Working under a midnight deadline, the Warsaw Common Council came to a consensus Monday night to make budget cuts that would keep city taxes from rising and hold the tax levy at the same rate as 2012.
In work sessions earlier Monday afternoon, council members discussed what could be cut from the city’s budget. Tonight, five of the seven council members voted to cut a total of $869,219 from the budget. Elaine Call was the only dissenting vote and Charlie Smith was not present at the meeting.
Taking the biggest cut was the General Fund from which $585,225 was eliminated. The Warsaw-Wayne Fire Territory was hit the second hardest with $160,994 in cuts. Of that, $87,206 was cut from salaries and wages. During earlier budget hearings the council agreed to put a hold on the fire department’s proposed hiring of two new firefighters this year.
Also cut from the fire department’s budget was $20,615 in pensions, $10,000 from physicals/wellness, and $38,200 in health insurance.
In addition to the fire department’s health insurance cut, the building and planning, street, police, city council, clerk-treasurer, human resources, mayor, parks, cemetery and aviation budgets also saw reductions in health insurance expenses. The city had budgeted for a 15 percent increase in health insurance expenses but only saw an actual 4 percent increase.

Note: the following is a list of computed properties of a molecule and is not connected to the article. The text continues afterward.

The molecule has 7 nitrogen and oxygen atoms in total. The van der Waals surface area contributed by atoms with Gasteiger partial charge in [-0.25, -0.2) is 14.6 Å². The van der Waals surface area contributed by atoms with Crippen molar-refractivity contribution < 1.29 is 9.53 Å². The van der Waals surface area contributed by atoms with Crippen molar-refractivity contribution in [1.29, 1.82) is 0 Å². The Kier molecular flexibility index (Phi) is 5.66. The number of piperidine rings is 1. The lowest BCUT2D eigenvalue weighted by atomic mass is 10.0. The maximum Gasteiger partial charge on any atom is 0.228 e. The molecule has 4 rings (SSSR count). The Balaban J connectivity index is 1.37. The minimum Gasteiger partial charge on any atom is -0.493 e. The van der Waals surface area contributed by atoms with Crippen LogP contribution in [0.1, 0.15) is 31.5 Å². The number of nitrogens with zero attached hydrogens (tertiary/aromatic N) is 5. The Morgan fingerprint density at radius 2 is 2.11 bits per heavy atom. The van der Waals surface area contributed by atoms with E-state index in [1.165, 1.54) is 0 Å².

Prior to the final vote, Warsaw Mayor Joe Thallemer explained to those present, “There are two ways you can make these cut. You can either lower your rate, which is what are proposing, or build your cash reserves which does not lower the rate. Our consensus today is … we wanted to level the taxes off.” He added, “We felt our reserves were still in pretty good shape.”
The city’s final budget, per the Indiana Department of Local Government Finance, needed to be faxed to the state by midnight.
In other business, Diane Quance was elected the new council president for 2013. She thanked her councilmates for the nomination and the vote of confidence and noted, “I’ll do my best to serve you and hope we can continue to work as a team.”
In a final order of business, a transfer of funds was approved to pay a salary for a janitorial/maintenance position at the city hall. In the past, the council funds and funding from the Wastewater Treatment department paid separately for cleaning services. With the opening of the new city hall, the funding will be combined to pay for one position at a salary of $24,843 and will include maintenance services.
After official business was concluded, Warsaw resident Mike Ragan asked that CR 75 North west of CR 175 East be considered for resurfacing this year. He noted the additional heavy equipment on the road for the new Paths of Deerfield housing addition has taken its toll on the road.
The next regular meeting of the city council will be held at 7 p.m. Tuesday, Jan. 22. The meeting will not be held on Monday due to Martin Luther King Day.